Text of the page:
Use Of Colors


Use Of Colors Essay, Research Paper

Use of Colors

Pauline saw the beauty of life through the colors of her childhood down

South. Her fondest memories were of purple berries, yellow lemonade, and “that

streak of green them june bugs made on the trees the night we left down home.

All them colors was in me”1. Pauline and Cholly left the colors of the South

when they moved North to Ohio to begin their life together. Through Cholly,

Pauline hoped to find those colors of beauty that she left “down home”.

For a while she did find her colors, her beauty, in the eyes of Cholly.

He released in her all the colors of life which were sealed down in her soul.

Everything about their early married life was described in vivid colors. This

was true even of her sexual experiences with him. Everything was fine, ordered

and beautiful in both Pauline and Cholly’s life until they moved “up North”.

Once they moved North everything changed. The colors went out of

Pauline’s life. “I missed my people. I weren’t used to so much white

folks…Northern colored folk was different too”2. Cholly only became “meaner

and meaner and wanted to fight all of the time”2. He did not help the situation

and contributed to his wife’s dissatisfaction and disillusionment by not coming

home. He found his satisfaction through other people, thus he neglected Pauline.

To make up for this neglect and her own insecurities, Pauline sought

comfort through movies. Here she would sit and watch the perfect “white” world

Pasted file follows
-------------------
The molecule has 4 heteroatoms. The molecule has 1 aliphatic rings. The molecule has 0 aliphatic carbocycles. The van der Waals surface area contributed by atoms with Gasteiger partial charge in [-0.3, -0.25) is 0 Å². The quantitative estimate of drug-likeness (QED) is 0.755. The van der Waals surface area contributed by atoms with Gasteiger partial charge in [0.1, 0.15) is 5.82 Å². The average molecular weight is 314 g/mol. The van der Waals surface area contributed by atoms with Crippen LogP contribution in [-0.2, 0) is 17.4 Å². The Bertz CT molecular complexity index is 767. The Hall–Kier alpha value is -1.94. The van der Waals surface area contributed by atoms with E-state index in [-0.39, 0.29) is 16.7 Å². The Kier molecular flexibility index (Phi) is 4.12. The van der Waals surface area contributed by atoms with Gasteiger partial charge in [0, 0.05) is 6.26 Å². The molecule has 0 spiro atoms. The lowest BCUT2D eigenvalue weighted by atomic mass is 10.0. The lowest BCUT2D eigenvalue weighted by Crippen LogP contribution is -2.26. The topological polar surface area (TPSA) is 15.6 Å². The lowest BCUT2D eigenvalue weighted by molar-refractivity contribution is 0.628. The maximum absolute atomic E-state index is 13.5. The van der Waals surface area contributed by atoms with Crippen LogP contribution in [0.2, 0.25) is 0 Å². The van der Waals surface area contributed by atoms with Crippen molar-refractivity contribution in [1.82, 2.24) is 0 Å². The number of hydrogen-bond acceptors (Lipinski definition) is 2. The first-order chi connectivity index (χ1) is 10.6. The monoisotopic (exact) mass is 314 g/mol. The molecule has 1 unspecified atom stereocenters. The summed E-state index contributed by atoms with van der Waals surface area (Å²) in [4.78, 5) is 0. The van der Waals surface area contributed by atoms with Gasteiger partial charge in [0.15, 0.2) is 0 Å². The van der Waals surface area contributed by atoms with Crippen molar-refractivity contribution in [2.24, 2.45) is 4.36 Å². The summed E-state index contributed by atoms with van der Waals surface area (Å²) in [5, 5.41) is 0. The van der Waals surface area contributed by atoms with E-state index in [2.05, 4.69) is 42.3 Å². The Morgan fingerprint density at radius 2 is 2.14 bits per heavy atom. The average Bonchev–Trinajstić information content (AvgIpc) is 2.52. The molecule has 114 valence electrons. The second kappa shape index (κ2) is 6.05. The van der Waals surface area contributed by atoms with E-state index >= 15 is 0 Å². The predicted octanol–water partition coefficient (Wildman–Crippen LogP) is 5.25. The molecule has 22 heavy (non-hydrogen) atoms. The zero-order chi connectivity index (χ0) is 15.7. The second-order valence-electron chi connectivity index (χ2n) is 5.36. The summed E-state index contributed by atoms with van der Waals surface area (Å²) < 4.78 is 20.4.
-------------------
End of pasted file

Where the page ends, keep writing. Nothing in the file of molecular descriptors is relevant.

of Hollywood. Here she would find her colors on the “silver screen”. She had a

longing for these colors which was going to affect her life and the lives of her

family until it destroys them, especially Pecola.

When Pecola was born, a major change occured in Pauline’s life.

According to Susan Willis, “Adjectives become substantives, giving taste and

color and making it possible for colors to trickle and flow and finally be

internalized…”3. She now wished to live her life like this, through the colors

in herself.

Right after Pecola was born Cholly again began to pay attention to

Pauline again the way he used to when they lived down South. The only problem

was that the colors had dimed in Pauline. By working for a white family,

she found her order and her colors again but not with the intensity that she

once did. There she could order her life in a way she felt she could never

achieve at home. As Willis points out, “Polly [Pauline] Breedlove lives in a

form of schizophrenia, where her marginality is constantly confronted with a

world of Hollywood movies, white sheets, and blonde children”4.

It is here in the “white” home, that Pauline takes the new identity,

Polly. She seperates from her physical self, and enters into a world of the

neat ordered white person, where she forgets her family, characterized by

disorder, and blackness [ugliness]. She sees the “white” world with her vivid

colors, while she sees the “black” world, where she comes from, in plain ugly

black and white. In her “black” world, she sees no possibility of order,

neatness, or color. This is because she stopped looking for them. She found a

substitute for her family; a substitute that will bring the colors back into her


Through this “scitzophrenia”, the real damage to her family lies within

the “white” world. It is from this world, in which she finds her “colors”,

that Pecola obtains her desire for “the bluest eyes”.

Pauline and Pecola are not the only ones who are preoccupied by the idea

of whiteness. The character of Claudia is also aware of order and beauty as

seen through the eyes of the “white” world. The children are bombarded with

visions of blonde children with bright blue eyes. Shirley Temple and Jean

Harlow in movies; the figure of a little blonde Mary Jane, on the candy they eat,

and the blond baby dolls they recieve as gifts, are all ways of reinforcing the

stereotype of beauty and goodness that a black child could ever hope to achieve.

This dilemma is offset, in Claudia’s life, by the attention she recieves from

her loving parents, that have showed her to love herself. This is a love of

support that is not present in Pecola’s life.